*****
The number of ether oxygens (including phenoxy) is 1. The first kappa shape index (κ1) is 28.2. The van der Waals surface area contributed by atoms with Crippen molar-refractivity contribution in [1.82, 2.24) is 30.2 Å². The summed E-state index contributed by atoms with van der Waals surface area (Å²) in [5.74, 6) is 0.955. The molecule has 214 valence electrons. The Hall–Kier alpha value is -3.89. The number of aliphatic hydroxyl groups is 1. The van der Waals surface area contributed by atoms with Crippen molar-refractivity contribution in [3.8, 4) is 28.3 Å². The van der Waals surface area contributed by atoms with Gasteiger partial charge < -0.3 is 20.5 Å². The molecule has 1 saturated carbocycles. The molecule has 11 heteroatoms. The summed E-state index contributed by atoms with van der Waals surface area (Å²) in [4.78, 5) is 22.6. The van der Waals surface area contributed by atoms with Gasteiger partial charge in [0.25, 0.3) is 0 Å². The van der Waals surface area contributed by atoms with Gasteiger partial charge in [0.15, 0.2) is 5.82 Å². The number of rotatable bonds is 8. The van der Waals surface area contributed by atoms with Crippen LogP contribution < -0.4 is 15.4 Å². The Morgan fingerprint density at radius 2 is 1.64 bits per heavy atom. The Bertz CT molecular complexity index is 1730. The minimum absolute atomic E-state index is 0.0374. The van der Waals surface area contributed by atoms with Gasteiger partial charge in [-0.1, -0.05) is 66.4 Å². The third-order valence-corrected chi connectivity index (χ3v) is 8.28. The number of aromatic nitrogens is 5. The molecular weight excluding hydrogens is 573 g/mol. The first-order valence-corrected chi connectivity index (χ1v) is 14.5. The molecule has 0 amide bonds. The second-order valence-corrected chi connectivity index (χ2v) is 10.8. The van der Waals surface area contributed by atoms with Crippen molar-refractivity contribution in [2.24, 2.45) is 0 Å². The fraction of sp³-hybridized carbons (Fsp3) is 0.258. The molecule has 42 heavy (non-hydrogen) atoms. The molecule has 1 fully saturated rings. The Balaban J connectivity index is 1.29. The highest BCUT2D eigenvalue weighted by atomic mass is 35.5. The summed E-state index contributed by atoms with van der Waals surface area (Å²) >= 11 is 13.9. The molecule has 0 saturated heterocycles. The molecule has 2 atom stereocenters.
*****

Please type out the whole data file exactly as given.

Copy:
The number of ether oxygens (including phenoxy) is 1. The first kappa shape index (κ1) is 28.2. The van der Waals surface area contributed by atoms with Crippen molar-refractivity contribution in [1.82, 2.24) is 30.2 Å². The summed E-state index contributed by atoms with van der Waals surface area (Å²) in [5.74, 6) is 0.955. The molecule has 214 valence electrons. The Hall–Kier alpha value is -3.89. The number of aliphatic hydroxyl groups is 1. The van der Waals surface area contributed by atoms with Crippen molar-refractivity contribution in [3.8, 4) is 28.3 Å². The van der Waals surface area contributed by atoms with Gasteiger partial charge < -0.3 is 20.5 Å². The molecule has 1 saturated carbocycles. The molecule has 11 heteroatoms. The summed E-state index contributed by atoms with van der Waals surface area (Å²) in [4.78, 5) is 22.6. The van der Waals surface area contributed by atoms with Gasteiger partial charge in [0.25, 0.3) is 0 Å². The van der Waals surface area contributed by atoms with Gasteiger partial charge in [0.15, 0.2) is 5.82 Å². The number of rotatable bonds is 8. The van der Waals surface area contributed by atoms with Crippen LogP contribution < -0.4 is 15.4 Å². The Morgan fingerprint density at radius 2 is 1.64 bits per heavy atom. The Bertz CT molecular complexity index is 1730. The minimum absolute atomic E-state index is 0.0374. The van der Waals surface area contributed by atoms with Gasteiger partial charge in [-0.1, -0.05) is 66.4 Å². The third-order valence-corrected chi connectivity index (χ3v) is 8.28. The number of aromatic nitrogens is 5. The molecular weight excluding hydrogens is 573 g/mol. The first-order valence-corrected chi connectivity index (χ1v) is 14.5. The molecule has 0 amide bonds. The second-order valence-corrected chi connectivity index (χ2v) is 10.8. The van der Waals surface area contributed by atoms with Crippen molar-refractivity contribution in [2.24, 2.45) is 0 Å². The fraction of sp³-hybridized carbons (Fsp3) is 0.258. The molecule has 42 heavy (non-hydrogen) atoms. The molecule has 1 fully saturated rings. The Balaban J connectivity index is 1.29. The highest BCUT2D eigenvalue weighted by atomic mass is 35.5. The summed E-state index contributed by atoms with van der Waals surface area (Å²) >= 11 is 13.9. The molecule has 0 saturated heterocycles. The molecule has 2 atom stereocenters.